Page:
Date(s) - 14/03/2018
2:15 pm - 3:15 pm
Talk by Franz Pedit: “Gradient flows of geometric variational problems: the elastic curve flow”
When considering a variational problem, one is interested in its minimizers, and more generally its critical points given by the Euler-Lagrange equation. The critical points are typically special geometries — Einstein metrics, Yang-Mills fields, harmonic maps, elastic membranes etc. — and one would like to flow a generic initial geometry to a terminal special geometry. This is usually accomplished by considering the gradient flow of the functional at hand. For instance, Riemann used heat flow to minimize the Dirichlet energy, thereby showing the existence of harmonic functions; the Ricci flow limits to Einstein metrics, which was eventually used to solve the Poincare conjecture. The definition of the gradient requires a choice of (Riemannian) metric on the domain of the functional, which to a large extent determines the analytical properties of the gradient flow.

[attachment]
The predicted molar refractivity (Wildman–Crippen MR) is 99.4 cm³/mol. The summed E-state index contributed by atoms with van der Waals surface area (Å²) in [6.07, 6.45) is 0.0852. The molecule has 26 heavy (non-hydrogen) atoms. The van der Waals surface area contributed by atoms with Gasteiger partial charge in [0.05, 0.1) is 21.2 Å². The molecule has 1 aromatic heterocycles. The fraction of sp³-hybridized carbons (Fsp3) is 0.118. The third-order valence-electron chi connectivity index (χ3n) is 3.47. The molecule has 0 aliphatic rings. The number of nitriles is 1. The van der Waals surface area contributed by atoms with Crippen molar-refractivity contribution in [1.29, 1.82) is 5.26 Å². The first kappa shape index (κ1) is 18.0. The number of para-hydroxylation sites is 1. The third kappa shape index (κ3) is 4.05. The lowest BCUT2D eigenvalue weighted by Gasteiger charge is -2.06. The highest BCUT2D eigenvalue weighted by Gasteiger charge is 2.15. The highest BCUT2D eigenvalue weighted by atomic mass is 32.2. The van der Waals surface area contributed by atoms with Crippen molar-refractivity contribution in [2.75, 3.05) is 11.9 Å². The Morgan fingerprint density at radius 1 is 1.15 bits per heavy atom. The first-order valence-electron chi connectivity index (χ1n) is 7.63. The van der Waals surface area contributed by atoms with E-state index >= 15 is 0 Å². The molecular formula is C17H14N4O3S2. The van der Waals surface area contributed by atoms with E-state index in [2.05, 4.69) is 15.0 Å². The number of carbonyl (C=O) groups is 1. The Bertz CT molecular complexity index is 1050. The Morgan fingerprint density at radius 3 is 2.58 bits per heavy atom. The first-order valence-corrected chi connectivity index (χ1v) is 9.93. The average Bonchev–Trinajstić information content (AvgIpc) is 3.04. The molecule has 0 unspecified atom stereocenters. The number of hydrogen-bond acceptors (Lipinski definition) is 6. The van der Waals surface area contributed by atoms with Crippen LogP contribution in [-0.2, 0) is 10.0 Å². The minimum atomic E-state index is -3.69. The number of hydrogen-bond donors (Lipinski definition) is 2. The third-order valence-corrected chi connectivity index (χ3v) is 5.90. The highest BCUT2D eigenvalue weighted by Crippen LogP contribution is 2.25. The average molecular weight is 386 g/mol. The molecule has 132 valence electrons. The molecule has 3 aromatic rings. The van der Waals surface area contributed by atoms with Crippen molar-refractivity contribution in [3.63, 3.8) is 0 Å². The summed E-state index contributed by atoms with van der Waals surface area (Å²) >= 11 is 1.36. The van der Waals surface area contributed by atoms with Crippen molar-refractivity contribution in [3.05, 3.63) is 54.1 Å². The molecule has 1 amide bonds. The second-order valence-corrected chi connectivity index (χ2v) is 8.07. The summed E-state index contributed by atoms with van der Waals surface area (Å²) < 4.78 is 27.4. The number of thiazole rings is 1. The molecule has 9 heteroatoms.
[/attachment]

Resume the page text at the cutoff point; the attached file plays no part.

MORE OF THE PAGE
In this lecture, we will discuss these issues in the simplest example (understandable to students at any level) of closed planar curves under the influence of the elastic energy, the average squared curvature of the curve. The critical points are the so-called elastica found by Leonard Euler in a beautiful paper of 1744. The usual gradient flow with respect to the variational $L^2$ metric is a 4th order non-linear parabolic PDE requiring hard analysis. We show that by using a geometrically defined metric, the gradient flow becomes a proper ODE on a Hilbert manifold, whose longtime existence and convergence to elastica requires nothing more than elementary ODE theory. We will intersperse the talk with numerical experiments carried out via this approach.